Visit Website Did you know? At the Palace of Versailles, aristocrats were expected to compete for the privilege of watching Louis XIV wake up, eat meals and prepare for bed. Beginning intheir discontent erupted into a civil war known as the Fronde, which forced the royal family to flee Paris and instilled a lifelong fear of rebellion in the young king.
Years of feudal oppression and fiscal mismanagement contributed to a French society that was ripe for revolt.
Noting a downward economic spiral in the late s, King Louis XVI brought in a number of financial advisors to review the weakened French treasury. Each advisor reached the same conclusion—that France needed a radical change in the way it taxed the public—and each advisor was, in turn, kicked out.
Finally, the king realized that this taxation problem really did need to be addressed, so he appointed a new controller general of finance, Charles de Calonne, in Calonne suggested that, among other things, France begin taxing the previously exempt nobility. The nobility refused, even after Calonne pleaded with them during the Assembly of Notables in Financial ruin thus seemed imminent.
The Estates-General In a final act of desperation, Louis XVI decided in to convene the Estates-General, an ancient assembly consisting of three different estates that each represented a portion of the French population.
If the Estates-General could agree on a tax solution, it would be implemented. However, since two of the three estates—the clergy and the nobility—were tax-exempt, the attainment of any such solution was unlikely. Moreover, the outdated rules of order for the Estates-General gave each estate a single vote, despite the fact that the Third Estate—consisting of the general French public—was many times larger than either of the first two.
Feuds quickly broke out over this disparity and would prove to be irreconcilable. Realizing that its numbers gave it an automatic advantage, the Third Estate declared itself the sovereign National Assembly.
Within days of the announcement, many members of the other two estates had switched allegiances over to this revolutionary new assembly. The Bastille and the Great Fear Shortly after the National Assembly formed, its members took the Tennis Court Oath, swearing that they would not relent in their efforts until a new constitution had been agreed upon.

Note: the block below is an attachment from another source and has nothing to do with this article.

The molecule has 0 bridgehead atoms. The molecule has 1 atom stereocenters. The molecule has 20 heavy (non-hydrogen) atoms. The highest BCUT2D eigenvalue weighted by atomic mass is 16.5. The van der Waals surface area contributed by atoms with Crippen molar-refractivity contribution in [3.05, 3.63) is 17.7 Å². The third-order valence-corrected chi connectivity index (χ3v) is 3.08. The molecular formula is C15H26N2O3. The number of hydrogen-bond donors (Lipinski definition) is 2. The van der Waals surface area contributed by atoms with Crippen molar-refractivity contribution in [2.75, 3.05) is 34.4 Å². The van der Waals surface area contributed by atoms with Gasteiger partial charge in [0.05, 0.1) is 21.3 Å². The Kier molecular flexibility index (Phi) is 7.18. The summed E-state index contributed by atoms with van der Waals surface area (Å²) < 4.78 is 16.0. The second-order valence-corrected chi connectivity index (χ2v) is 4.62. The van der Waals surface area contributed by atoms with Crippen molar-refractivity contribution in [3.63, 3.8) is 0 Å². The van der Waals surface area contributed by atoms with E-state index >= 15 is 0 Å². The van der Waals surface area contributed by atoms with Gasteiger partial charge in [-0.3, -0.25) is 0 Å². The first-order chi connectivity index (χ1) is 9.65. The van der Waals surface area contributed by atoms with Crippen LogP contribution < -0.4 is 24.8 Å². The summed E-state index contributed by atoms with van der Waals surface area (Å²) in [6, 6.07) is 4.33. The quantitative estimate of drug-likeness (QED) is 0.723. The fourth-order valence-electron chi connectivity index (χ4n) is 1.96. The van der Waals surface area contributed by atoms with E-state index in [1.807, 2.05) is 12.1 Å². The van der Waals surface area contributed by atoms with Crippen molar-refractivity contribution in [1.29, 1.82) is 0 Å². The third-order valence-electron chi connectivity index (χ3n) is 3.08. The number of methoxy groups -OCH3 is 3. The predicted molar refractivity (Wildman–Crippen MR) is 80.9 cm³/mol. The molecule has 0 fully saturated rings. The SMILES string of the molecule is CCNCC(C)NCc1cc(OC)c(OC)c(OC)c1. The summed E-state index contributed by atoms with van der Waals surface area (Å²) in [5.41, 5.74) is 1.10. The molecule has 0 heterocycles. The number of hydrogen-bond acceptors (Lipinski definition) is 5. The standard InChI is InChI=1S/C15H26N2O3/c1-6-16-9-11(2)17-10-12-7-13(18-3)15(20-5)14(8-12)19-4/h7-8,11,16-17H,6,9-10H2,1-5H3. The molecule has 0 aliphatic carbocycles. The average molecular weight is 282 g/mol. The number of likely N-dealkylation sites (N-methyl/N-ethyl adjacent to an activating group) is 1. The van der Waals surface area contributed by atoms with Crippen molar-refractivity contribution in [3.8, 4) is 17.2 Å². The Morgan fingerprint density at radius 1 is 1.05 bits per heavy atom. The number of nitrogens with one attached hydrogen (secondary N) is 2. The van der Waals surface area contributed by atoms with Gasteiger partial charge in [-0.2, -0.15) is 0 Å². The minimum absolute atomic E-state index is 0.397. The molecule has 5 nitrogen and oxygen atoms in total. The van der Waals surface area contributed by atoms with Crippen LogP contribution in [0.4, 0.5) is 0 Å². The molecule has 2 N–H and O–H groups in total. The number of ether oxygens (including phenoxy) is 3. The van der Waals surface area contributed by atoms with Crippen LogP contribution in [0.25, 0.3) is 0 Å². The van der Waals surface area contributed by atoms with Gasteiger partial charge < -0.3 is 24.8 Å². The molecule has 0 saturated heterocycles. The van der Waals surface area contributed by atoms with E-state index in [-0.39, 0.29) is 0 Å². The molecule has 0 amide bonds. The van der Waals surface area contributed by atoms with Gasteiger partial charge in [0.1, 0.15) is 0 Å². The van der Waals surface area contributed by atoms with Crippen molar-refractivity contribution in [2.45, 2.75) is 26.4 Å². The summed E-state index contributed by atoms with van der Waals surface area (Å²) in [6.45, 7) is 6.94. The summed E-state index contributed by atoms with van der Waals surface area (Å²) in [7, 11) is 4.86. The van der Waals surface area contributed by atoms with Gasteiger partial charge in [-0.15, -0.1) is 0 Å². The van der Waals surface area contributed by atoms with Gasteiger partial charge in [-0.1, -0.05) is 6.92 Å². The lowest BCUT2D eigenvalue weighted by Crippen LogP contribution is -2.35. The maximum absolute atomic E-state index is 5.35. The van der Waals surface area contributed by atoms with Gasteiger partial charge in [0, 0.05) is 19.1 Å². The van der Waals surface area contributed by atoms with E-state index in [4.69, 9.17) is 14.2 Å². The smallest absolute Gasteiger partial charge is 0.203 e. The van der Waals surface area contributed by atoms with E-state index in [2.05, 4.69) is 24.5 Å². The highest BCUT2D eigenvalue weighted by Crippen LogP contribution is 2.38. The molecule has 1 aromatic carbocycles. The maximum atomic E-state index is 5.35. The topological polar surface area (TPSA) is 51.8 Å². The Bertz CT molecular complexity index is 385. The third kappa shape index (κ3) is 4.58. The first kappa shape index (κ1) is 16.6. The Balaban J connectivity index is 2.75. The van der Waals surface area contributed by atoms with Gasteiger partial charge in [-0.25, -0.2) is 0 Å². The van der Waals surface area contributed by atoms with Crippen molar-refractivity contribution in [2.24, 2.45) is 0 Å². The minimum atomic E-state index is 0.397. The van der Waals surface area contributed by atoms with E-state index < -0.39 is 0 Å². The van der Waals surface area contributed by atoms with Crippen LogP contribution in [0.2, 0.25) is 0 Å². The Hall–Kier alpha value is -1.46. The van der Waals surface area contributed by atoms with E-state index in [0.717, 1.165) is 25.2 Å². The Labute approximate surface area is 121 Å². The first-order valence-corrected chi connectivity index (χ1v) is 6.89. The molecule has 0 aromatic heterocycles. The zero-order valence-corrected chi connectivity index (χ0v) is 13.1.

In the countryside, peasants and farmers revolted against their feudal contracts by attacking the manors and estates of their landlords.
Shortly thereafter, the assembly released the Declaration of the Rights of Man and of the Citizen, which established a proper judicial code and the autonomy of the French people. Rifts in the Assembly Though the National Assembly did succeed in drafting a constitution, the relative peace of the moment was short-lived.
A rift slowly grew between the radical and moderate assembly members, while the common laborers and workers began to feel overlooked. When Louis XVI was caught in a foiled escape plot, the assembly became especially divided.
The moderate Girondins took a stance in favor of retaining the constitutional monarchy, while the radical Jacobins wanted the king completely out of the picture.
French leaders interpreted the declaration as hostile, so the Girondin-led assembly declared war on Austria and Prussia.
Despite the creation of the Committee of Public Safety, the war with Austria and Prussia went poorly for France, and foreign forces pressed on into French territory. Enraged citizens overthrew the Girondin-led National Convention, and the Jacobins, led by Maximilien Robespierre, took control.
Backed by the newly approved Constitution ofRobespierre and the Committee of Public Safety began conscripting French soldiers and implementing laws to stabilize the economy.King Louis XVI was the last French monarch. In this lesson, learn about his early life, his marriage to Marie Antoinette, and his reign over France.
The Reign of Louis the XVI There is great mystery surrounding the death of Louis XVI. Many different events led up to this. His actions before, during, and after the French Revolution greatly affected his fate.
Aside from the debt issues plaguing France in the years prior to the French Revolution, there was also the issue of provincial corruption which had a devastating effect on the financial situation of the already floundering French economy.
This history extended essay seeks to address the following question: To what extent were the French governmental policies responsible for ig. Feb 22, · Watch video · Louis XVI was the last king of France (–92) in the line of Bourbon monarchs preceding the French Revolution of He was executed for treason by guillotine in Born: Aug 23, Julian Browning specializes in the sale of autograph letters, historical documents and manuscripts dating from about to All historical autographs, letters and documents are researched and authenticated with care, described accurately, and priced fairly.